240-Volt Wiring For Woodshop

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  #1  
Old 07-27-14, 09:53 AM
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240-Volt Wiring For Woodshop

When it comes to wiring, one can never be too safe. I've spent the weekend looking through posts and think I know how to safely complete the 240-volt wiring in my basement woodshop but thought I'd post my plans just to ensure I'm not making any mistakes. I currently have four woodworking machines requiring 240-volts that I'd like to wire up:

1) 1.5 HP Dust Collector: 5.5-amp (manual specifies minimum 15-amp circuit)
2) 1.5 HP Jointer: 7.5-amp (manual specifies minimum 15-amp circuit)
3) 3 HP Planer: 15-amp (manual specifies minimum 20-amp circuit)
4) 2 HP Shopsmith Mark 7: Hasn't arrived yet and no access to manual. Advertising states it works on 15-amps @ 120-volt so @ 240-volt 15-amps should be sufficient for the DVR motor.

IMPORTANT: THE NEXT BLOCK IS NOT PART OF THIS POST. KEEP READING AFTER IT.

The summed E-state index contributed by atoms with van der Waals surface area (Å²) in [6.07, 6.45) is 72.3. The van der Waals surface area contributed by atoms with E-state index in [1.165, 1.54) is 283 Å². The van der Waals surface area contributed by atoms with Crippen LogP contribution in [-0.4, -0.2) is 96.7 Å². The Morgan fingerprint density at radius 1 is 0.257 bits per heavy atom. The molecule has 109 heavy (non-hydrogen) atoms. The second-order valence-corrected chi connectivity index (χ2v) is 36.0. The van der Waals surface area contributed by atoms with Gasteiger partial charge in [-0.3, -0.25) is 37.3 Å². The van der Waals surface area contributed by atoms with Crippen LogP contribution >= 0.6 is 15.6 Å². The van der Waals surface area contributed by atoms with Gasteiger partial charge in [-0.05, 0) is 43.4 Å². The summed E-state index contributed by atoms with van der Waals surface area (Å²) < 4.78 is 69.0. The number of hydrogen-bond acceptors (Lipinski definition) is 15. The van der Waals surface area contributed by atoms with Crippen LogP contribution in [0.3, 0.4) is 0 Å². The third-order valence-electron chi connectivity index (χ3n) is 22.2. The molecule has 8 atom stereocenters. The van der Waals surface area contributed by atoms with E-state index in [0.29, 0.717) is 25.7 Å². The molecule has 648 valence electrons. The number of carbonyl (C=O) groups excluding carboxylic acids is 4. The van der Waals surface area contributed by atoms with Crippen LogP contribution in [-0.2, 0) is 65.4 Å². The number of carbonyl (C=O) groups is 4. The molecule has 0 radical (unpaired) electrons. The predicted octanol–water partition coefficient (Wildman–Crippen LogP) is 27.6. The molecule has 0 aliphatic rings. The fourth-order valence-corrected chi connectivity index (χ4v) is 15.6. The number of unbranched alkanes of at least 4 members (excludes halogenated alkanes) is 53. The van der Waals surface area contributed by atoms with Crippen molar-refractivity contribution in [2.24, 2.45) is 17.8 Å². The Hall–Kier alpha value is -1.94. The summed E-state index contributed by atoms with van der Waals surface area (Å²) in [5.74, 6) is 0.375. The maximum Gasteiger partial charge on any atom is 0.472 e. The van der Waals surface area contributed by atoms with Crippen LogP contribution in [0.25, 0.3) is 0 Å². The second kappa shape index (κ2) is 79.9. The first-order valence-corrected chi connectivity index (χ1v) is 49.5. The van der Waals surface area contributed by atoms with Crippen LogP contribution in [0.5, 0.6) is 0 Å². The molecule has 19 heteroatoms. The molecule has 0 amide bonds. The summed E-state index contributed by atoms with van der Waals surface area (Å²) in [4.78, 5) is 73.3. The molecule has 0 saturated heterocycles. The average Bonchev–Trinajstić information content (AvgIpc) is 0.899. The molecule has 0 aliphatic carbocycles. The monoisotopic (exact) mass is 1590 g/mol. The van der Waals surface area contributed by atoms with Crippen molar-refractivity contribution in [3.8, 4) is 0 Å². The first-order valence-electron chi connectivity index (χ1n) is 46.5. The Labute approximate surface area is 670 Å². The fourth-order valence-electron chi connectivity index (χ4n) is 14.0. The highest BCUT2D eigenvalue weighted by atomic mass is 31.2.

I plan to hang these on two 240-volt 20-amp circuits. Both will use a Siemens Q220 20-amp 2-pole 240-volt circuit breaker. Wiring will be 12-gauge. The first circuit will have a single 20-amp receptacle. I plan on using this circuit exclusively for the dust collector since it'll be running when any of the other tools are operating. The second circuit will have two 20-amp duplex receptacles in the same junction box. This allows me to plug in the jointer, planer, and Shopsmith all at the same time and provides one extra outlet for a future tool. In general, there would never be a reason to have two of these tools running at the same time.

Does this all sound like a good safe plan?

One followup question since everything surrounding 240-volts comes across as confusing in the message boards. I would have a total of 4 outlets on a single 20-amp 240-volt circuit. There is nothing unsafe about operating multiple tools on the same 240-volt circuit at the same time, correct? If the load becomes too high, the 20-amp breaker would trip protecting the circuit. There's no other hidden dangers, are there? The requirements for the Shopsmith and jointer seem small enough that they could probably run at the same time on the same circuit and I'm wondering if this is safe.

Thanks for any info!